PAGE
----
NEW YORK (AFP) — Some members of the audience in the darkened New York theater had paid nearly 1,200 dollars for their seats.
But they weren't settling in to watch a hit Broadway musical.
The show they were attending was a conference about Twitter.
And almost as if on cue, the micro-blogging service was making headlines around the world because of its use as a primary communications tool by protestors in Iran angered by the results of their presidential election.
That came as little surprise to the gathering of devoted Twitter followers at the 140 Characters Conference -- a reference to the number of keystrokes allowed in the real-time Twitter messages known as "tweets."
"If ever there was a time that Twitter mattered it was this past weekend in Iran," said Web entrepreneur Jeff Pulver, organizer of the two days of Twitter panel discussions and networking that ended on Wednesday.
Among those attending or addressing the gathering were venture capitalist investors in Twitter, programmers who have designed some of the hundreds of applications surrounding the two-year-old service, technology bloggers and representatives of both "new" and "old" media.
Twitter itself may not yet be profitable but the conference program was heavily laced with advice on "social media strategy" for companies and how to use the messaging service as a marketing and advertising device.
"I'm hesitant to call Twitter a marketing tool for us but of course it is," said Brook Lundy, the co-founder of Someecards, a Web company that makes free electronic greeting cards.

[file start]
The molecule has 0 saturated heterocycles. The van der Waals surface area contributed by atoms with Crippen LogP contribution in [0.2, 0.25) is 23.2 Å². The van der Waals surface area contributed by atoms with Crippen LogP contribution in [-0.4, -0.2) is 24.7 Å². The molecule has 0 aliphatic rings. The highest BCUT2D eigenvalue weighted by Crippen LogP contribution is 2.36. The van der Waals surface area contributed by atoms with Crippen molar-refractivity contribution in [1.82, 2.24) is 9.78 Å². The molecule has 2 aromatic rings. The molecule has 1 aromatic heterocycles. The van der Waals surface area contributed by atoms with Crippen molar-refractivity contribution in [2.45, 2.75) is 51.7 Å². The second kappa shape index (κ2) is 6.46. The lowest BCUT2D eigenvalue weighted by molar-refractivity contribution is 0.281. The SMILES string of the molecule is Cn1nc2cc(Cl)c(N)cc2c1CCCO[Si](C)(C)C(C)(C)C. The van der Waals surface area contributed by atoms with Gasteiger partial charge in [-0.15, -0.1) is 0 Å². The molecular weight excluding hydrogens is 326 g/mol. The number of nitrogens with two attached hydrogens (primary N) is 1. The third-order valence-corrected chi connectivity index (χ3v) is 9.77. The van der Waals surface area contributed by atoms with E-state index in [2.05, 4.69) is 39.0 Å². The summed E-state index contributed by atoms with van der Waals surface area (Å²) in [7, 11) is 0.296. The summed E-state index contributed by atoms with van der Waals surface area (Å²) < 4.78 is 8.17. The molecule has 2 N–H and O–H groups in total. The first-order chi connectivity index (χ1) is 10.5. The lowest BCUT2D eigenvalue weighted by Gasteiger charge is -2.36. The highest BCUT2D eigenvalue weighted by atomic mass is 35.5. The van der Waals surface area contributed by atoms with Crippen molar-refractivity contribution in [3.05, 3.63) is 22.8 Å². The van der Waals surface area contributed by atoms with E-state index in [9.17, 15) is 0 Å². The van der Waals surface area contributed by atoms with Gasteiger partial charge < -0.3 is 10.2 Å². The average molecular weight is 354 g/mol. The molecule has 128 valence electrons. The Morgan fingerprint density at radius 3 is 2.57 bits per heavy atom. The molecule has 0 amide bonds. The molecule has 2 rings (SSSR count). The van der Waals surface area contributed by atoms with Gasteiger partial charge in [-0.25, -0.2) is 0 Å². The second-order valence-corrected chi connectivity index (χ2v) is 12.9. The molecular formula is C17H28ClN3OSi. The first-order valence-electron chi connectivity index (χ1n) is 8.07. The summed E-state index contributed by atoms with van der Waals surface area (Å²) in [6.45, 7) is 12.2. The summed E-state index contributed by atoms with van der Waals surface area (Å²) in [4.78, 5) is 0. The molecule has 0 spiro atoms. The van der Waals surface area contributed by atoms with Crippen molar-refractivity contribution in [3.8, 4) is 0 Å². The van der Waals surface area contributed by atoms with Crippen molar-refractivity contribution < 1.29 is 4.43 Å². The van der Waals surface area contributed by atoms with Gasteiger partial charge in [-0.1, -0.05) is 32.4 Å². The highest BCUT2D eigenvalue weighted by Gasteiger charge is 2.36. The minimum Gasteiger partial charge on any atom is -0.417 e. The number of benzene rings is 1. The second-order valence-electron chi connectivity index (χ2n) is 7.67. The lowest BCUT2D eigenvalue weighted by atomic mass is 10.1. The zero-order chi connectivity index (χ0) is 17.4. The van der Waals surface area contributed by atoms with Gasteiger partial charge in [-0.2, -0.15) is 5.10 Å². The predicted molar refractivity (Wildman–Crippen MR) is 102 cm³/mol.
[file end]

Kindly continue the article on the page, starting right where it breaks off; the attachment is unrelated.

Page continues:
Corporate use of Twitter was not the only focus, however, and among those making presentations was a diplomat from the Israeli consulate in New York who explained how Israel is using Twitter to burnish its image abroad.
The Web-savvy Obama administration was also on the stage, represented by a State Department official who shared his thoughts on "digital diplomacy."
"We've been trying, some of us in the Department, to move forward in social media, really one small step at a time," said Michael Jay Friedman. "There are many of us who at least like to think that we 'get it.'
"We'll continue pushing the envelope with the understanding that my envelope is a bit tighter than your envelope," he told the audience.
Twitter's use as a newsgathering tool was examined during a fiery panel discussion featuring CNN anchor Rick Sanchez, who fended off accusations that Twitter had done a better job covering the protests in Iran than his network.
"It's a compliment that everyone looked to us at CNN," Sanchez said. "At no time did we drop the ball in covering the story itself."
Other topics for discussion included the use of Twitter in the music, sports and book publishing industries and there was even a panel titled "Exploring the Way Moms Use Twitter."
Haitian-American musician and Twitter devotee Wyclef Jean, formerly of The Fugees, provided the star power, appearing on stage in a bright green shirt, the color of Iran.
"I have a couple of friends from Iran," Jean said, adding that they told him to "make sure you wear green and show your support for us."
"So this is for the people of Iran," said Jean, whose Twitter feed @wyclef has nearly 300,000 followers.
One of the final panelists, Dean Landsman, who heads a media, marketing and communications firm, summed up the general feeling of most of the participants after two days of non-stop talk about Twitter.
"Twitter is going everywhere," he said. "Twitter is part of the online ecosystem."
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